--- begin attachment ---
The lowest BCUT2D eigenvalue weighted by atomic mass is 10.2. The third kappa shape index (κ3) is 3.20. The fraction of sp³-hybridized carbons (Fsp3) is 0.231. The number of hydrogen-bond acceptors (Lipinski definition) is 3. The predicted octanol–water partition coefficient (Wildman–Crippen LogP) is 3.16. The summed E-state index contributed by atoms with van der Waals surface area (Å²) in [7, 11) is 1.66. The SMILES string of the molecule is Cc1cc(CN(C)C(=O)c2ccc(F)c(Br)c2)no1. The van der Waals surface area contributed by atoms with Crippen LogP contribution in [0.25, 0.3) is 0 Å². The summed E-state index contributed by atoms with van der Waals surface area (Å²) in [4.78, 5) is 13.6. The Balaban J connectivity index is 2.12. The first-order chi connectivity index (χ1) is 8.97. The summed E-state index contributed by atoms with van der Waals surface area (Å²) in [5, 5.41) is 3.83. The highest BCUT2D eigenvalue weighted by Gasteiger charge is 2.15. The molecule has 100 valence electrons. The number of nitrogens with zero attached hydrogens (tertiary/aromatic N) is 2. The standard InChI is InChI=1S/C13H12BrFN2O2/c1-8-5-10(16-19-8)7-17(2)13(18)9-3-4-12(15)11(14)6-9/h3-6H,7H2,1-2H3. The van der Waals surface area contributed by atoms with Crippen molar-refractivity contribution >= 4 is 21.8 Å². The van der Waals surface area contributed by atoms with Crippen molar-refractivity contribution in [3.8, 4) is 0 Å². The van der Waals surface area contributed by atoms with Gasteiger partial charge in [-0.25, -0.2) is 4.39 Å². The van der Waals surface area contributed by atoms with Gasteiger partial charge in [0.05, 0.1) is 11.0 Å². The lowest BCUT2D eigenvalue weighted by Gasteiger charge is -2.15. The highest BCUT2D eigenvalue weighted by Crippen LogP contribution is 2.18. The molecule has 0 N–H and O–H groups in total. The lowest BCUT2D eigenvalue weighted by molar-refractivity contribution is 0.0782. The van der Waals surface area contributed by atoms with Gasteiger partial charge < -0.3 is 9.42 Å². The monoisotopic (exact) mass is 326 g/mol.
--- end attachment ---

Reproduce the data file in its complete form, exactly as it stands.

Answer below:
The lowest BCUT2D eigenvalue weighted by atomic mass is 10.2. The third kappa shape index (κ3) is 3.20. The fraction of sp³-hybridized carbons (Fsp3) is 0.231. The number of hydrogen-bond acceptors (Lipinski definition) is 3. The predicted octanol–water partition coefficient (Wildman–Crippen LogP) is 3.16. The summed E-state index contributed by atoms with van der Waals surface area (Å²) in [7, 11) is 1.66. The SMILES string of the molecule is Cc1cc(CN(C)C(=O)c2ccc(F)c(Br)c2)no1. The van der Waals surface area contributed by atoms with Crippen LogP contribution in [0.25, 0.3) is 0 Å². The summed E-state index contributed by atoms with van der Waals surface area (Å²) in [4.78, 5) is 13.6. The Balaban J connectivity index is 2.12. The first-order chi connectivity index (χ1) is 8.97. The summed E-state index contributed by atoms with van der Waals surface area (Å²) in [5, 5.41) is 3.83. The highest BCUT2D eigenvalue weighted by Gasteiger charge is 2.15. The molecule has 100 valence electrons. The number of nitrogens with zero attached hydrogens (tertiary/aromatic N) is 2. The standard InChI is InChI=1S/C13H12BrFN2O2/c1-8-5-10(16-19-8)7-17(2)13(18)9-3-4-12(15)11(14)6-9/h3-6H,7H2,1-2H3. The van der Waals surface area contributed by atoms with Crippen molar-refractivity contribution >= 4 is 21.8 Å². The van der Waals surface area contributed by atoms with Crippen molar-refractivity contribution in [3.8, 4) is 0 Å². The van der Waals surface area contributed by atoms with Gasteiger partial charge in [-0.25, -0.2) is 4.39 Å². The van der Waals surface area contributed by atoms with Gasteiger partial charge in [0.05, 0.1) is 11.0 Å². The lowest BCUT2D eigenvalue weighted by Gasteiger charge is -2.15. The highest BCUT2D eigenvalue weighted by Crippen LogP contribution is 2.18. The molecule has 0 N–H and O–H groups in total. The lowest BCUT2D eigenvalue weighted by molar-refractivity contribution is 0.0782. The van der Waals surface area contributed by atoms with Gasteiger partial charge < -0.3 is 9.42 Å². The monoisotopic (exact) mass is 326 g/mol.